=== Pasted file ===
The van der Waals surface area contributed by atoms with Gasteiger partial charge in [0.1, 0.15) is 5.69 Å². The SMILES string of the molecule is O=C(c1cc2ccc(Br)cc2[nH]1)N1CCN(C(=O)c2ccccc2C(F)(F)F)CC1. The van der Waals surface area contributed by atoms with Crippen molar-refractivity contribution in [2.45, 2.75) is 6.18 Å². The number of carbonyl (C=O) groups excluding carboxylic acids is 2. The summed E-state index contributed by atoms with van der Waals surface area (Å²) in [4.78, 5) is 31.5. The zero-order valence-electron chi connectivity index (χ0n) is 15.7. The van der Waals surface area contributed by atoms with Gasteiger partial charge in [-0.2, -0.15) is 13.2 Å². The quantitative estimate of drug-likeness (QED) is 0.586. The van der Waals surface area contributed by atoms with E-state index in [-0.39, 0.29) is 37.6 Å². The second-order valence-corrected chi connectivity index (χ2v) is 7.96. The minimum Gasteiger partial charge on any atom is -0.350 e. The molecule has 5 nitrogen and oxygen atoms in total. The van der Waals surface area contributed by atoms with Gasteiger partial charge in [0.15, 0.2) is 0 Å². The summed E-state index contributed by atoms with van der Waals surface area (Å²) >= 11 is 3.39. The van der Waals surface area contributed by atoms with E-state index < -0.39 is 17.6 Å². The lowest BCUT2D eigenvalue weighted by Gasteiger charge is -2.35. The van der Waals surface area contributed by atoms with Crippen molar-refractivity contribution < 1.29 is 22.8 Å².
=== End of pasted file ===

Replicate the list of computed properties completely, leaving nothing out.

The van der Waals surface area contributed by atoms with Gasteiger partial charge in [0.1, 0.15) is 5.69 Å². The SMILES string of the molecule is O=C(c1cc2ccc(Br)cc2[nH]1)N1CCN(C(=O)c2ccccc2C(F)(F)F)CC1. The van der Waals surface area contributed by atoms with Crippen molar-refractivity contribution in [2.45, 2.75) is 6.18 Å². The number of carbonyl (C=O) groups excluding carboxylic acids is 2. The summed E-state index contributed by atoms with van der Waals surface area (Å²) in [4.78, 5) is 31.5. The zero-order valence-electron chi connectivity index (χ0n) is 15.7. The van der Waals surface area contributed by atoms with Gasteiger partial charge in [-0.2, -0.15) is 13.2 Å². The quantitative estimate of drug-likeness (QED) is 0.586. The van der Waals surface area contributed by atoms with E-state index in [-0.39, 0.29) is 37.6 Å². The second-order valence-corrected chi connectivity index (χ2v) is 7.96. The minimum Gasteiger partial charge on any atom is -0.350 e. The molecule has 5 nitrogen and oxygen atoms in total. The van der Waals surface area contributed by atoms with Gasteiger partial charge in [0.15, 0.2) is 0 Å². The summed E-state index contributed by atoms with van der Waals surface area (Å²) >= 11 is 3.39. The van der Waals surface area contributed by atoms with E-state index < -0.39 is 17.6 Å². The lowest BCUT2D eigenvalue weighted by Gasteiger charge is -2.35. The van der Waals surface area contributed by atoms with Crippen molar-refractivity contribution < 1.29 is 22.8 Å².